Thursday, June 7, 2012

Civil War Requiem - Images of the dead at Petersburg, Virginia, April 1865


The Petersburg Campaign began on June 9, 1864, and would last nearly ten, destructive months. On April 2, 1865 Union forces broke through along the thinly defended Confederate works surrounding the city. Inside fallen Fort Mahone, photographer Thomas C. Roche documented the aftermath in a graphic series of images, offering grim testament to the human cost that war exacts. Some of those scenes are compiled in the video above by Dave of Shorpy.com. Created from high resolution scans of the original glass negatives in the Library of Congress collection, the video details the mud caked bodies of the fallen southern defenders, strewn across the landscape. Visible amongst the human wreckage are the numerous elements of war debris. Empty cartridge papers, frantically discarded in the heat of battle, carpet the ground in one close-up. A pile of coal, used by the fort's occupants for warmth in the cool evenings preceding the battle, is featured in another.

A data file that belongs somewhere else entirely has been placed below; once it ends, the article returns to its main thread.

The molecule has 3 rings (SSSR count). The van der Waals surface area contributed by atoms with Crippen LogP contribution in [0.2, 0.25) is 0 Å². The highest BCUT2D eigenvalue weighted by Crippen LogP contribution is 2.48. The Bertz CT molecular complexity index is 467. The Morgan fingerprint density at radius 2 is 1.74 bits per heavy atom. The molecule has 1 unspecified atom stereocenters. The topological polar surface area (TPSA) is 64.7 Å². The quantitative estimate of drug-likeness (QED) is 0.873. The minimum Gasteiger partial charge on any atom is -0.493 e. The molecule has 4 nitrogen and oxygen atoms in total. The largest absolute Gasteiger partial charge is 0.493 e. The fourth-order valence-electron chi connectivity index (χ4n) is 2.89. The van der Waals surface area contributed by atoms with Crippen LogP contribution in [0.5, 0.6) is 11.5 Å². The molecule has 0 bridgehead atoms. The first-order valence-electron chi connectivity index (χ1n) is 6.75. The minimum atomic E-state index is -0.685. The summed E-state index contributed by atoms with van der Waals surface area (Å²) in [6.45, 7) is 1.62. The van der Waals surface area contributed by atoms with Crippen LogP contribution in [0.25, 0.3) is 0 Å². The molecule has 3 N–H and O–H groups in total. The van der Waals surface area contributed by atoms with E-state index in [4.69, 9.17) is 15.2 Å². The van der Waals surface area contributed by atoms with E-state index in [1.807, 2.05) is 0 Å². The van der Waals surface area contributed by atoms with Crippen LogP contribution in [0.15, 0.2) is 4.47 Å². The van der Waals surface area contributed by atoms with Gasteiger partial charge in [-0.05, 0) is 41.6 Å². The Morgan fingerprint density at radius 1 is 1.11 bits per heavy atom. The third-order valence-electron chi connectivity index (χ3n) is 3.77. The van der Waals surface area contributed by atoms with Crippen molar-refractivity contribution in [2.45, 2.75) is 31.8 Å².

4 comments:

Todd Berkoff said...

Hi John. What fort were these dead soldiers defending? In other words, where exactly were these photos taken?

John Cummings said...

Hello Todd. These were taken inside Fort Mahone, across from Fort Sedgwick (Fort Hell), on the Jerusalem Plank Road. Nothing remains of either today.

Anonymous said...

Fantastic! Anyone know what the music is from? Britten's "War Requiem" perhaps?

John Cummings said...

According to the man who put the video together it is the "Requiem in C minor" by Luigi Cherubini. Here is the Wikipedia link about the piece: http://en.wikipedia.org/wiki/Requiem_(Cherubini)